In a comment on Roger’s post about fixed and liquid layouts, Cameron wrote:
This issue seems to generate a heated debate every time it’s mentioned. I imagine one could pen an article with the headline “Fluid or fixed?” and nothing else, and yet dozens of comments would inevitably appear.
But rather than use that title, I couldn’t resist borrowing a pun from Andy, prompted by a post from Scrivs called What Resolution Will You Design for in 2007? (a classic example of the fallacy of many questions).
Now, firstly, we need to draw a distinction between monitor size and browser size. In other words, the difference between screen resolution and the viewport size:
There’s a real danger in thinking that “the numbers speak for themselves.” Numbers don’t speak for themselves; numbers need to be interpreted.
The numbers clearly show that monitor sizes and resolutions are getting bigger. The most common interpretation of that is
more and more people have bigger displays. But an equally valid interpretation of the numbers is
the range of displays is bigger than ever. It’s a subtle but important distinction. One interpretation focuses solely on the size of the highest numbers; the other interpretation focuses on the range of all the numbers.
The way I see it, the range is growing at both ends of the spectrum. Yes, desktop monitors are getting wider (though that doesn’t mean that viewports get any wider above a certain size) but handheld and gaming devices are likely to remain at the lower end of the scale. The Wii, for example, has a resolution of 640 x 480.
Mind you, the iPhone turns the whole question on its head with its scalable browsing. At MacWorld, Steve Jobs demonstrated this by visiting the New York Times, an unashamedly wide fixed-width website. On the Apple site, Wikipedia—a liquid layout— is shown fitting nicely on the display. The iPhone deals with both. Still, rather than letting my liquid layouts scale down to the iPhone’s width, I should probably start putting a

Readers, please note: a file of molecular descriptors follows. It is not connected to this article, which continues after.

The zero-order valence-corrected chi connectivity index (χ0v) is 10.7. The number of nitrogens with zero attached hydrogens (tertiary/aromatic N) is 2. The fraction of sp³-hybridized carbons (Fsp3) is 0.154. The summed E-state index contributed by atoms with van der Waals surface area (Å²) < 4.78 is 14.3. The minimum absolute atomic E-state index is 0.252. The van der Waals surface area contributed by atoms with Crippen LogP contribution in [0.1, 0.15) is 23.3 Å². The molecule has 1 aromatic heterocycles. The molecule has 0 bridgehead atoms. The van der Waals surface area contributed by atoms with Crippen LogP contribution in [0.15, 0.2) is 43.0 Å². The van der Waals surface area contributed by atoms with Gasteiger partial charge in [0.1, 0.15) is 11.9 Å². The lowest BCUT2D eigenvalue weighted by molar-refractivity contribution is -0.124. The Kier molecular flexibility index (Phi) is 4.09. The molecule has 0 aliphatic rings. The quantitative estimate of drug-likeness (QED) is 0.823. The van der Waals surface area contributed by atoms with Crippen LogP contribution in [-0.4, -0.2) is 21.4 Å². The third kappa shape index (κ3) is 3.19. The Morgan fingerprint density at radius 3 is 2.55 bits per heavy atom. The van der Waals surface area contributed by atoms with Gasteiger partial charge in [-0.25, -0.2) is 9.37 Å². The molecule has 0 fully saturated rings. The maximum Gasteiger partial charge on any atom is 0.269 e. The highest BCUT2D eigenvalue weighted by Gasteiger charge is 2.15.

min-width value on the
Speaking of which…
A common argument against using liquid layouts is the issue of line lengths. On the face of it, this seems like a valid argument. Readability is supremely important and nobody likes over-long line lengths. But it’s not quite as simple as that when it comes to readability on screen compared to print, as Richard noted:
Surprisingly, I find short line lengths tiresome on screen; I don’t really subscribe to the empirical prescription of 7–10 words per line for comfortable reading. Most novels have 10–15 words per line and I think the upper region of that range is more appropriate for screen.
In any case, the idea that liquid layouts automatically means long line lengths on large screens is, I feel, a misconception. The problem is that a lot of the examples of liquid layouts aren’t very good and line lengths do expand without limit. But it doesn’t have to be that way.
In my opinion, the most important addition to Internet Explorer 7 is the
max-width property. It means that we can now really start to look at creating fluid layouts within defined parameters, as demonstrated by Cameron in Andy’s book. In fact, I think we’re just scratching the surface of what’s possible in creating seamless adaptive layouts (and, more importantly, seamless adaptive page elements) using the dual power of
That still leaves Internet Explorer 6 and below. Should they get unbounded fluid layouts or should they get a fixed width fallback? The second is certainly an option using conditional comments, which is the Microsoft-approved way of dealing with rendering inconsistencies. I think that the lack of support for
max-width certainly falls into that category. Call it transcending CSS if you will; I call it routing around damage on the designer’s network.
I want to hear what you have to say… if you’ve got something new to say. Let’s not just rehash the same old arguments that would inevitably appear had I simply asked “Fluid or fixed?”